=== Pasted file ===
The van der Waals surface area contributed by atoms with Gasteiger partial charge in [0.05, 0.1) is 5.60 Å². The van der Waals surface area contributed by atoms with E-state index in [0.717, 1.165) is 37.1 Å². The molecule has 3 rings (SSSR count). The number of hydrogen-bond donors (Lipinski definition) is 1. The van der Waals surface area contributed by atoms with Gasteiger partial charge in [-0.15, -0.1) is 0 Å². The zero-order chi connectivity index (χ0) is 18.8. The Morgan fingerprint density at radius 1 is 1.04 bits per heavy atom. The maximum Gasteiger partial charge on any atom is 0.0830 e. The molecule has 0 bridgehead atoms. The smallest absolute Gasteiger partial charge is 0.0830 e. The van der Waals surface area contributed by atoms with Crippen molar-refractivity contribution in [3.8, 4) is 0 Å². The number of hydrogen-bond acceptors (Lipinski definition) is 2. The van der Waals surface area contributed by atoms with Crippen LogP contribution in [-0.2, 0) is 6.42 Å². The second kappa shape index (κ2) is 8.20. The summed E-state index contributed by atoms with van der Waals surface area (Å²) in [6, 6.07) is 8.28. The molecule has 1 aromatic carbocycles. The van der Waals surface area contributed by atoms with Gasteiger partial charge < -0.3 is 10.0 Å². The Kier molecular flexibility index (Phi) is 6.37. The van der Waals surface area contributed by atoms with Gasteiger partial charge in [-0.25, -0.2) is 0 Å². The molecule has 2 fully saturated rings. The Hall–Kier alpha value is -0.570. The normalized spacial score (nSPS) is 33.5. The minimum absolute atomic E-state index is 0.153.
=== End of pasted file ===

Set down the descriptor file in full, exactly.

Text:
The van der Waals surface area contributed by atoms with Gasteiger partial charge in [0.05, 0.1) is 5.60 Å². The van der Waals surface area contributed by atoms with E-state index in [0.717, 1.165) is 37.1 Å². The molecule has 3 rings (SSSR count). The number of hydrogen-bond donors (Lipinski definition) is 1. The van der Waals surface area contributed by atoms with Gasteiger partial charge in [-0.15, -0.1) is 0 Å². The zero-order chi connectivity index (χ0) is 18.8. The Morgan fingerprint density at radius 1 is 1.04 bits per heavy atom. The maximum Gasteiger partial charge on any atom is 0.0830 e. The molecule has 0 bridgehead atoms. The smallest absolute Gasteiger partial charge is 0.0830 e. The van der Waals surface area contributed by atoms with Crippen molar-refractivity contribution in [3.8, 4) is 0 Å². The number of hydrogen-bond acceptors (Lipinski definition) is 2. The van der Waals surface area contributed by atoms with Crippen LogP contribution in [-0.2, 0) is 6.42 Å². The second kappa shape index (κ2) is 8.20. The summed E-state index contributed by atoms with van der Waals surface area (Å²) in [6, 6.07) is 8.28. The molecule has 1 aromatic carbocycles. The van der Waals surface area contributed by atoms with Gasteiger partial charge < -0.3 is 10.0 Å². The Kier molecular flexibility index (Phi) is 6.37. The van der Waals surface area contributed by atoms with Gasteiger partial charge in [-0.25, -0.2) is 0 Å². The molecule has 2 fully saturated rings. The Hall–Kier alpha value is -0.570. The normalized spacial score (nSPS) is 33.5. The minimum absolute atomic E-state index is 0.153.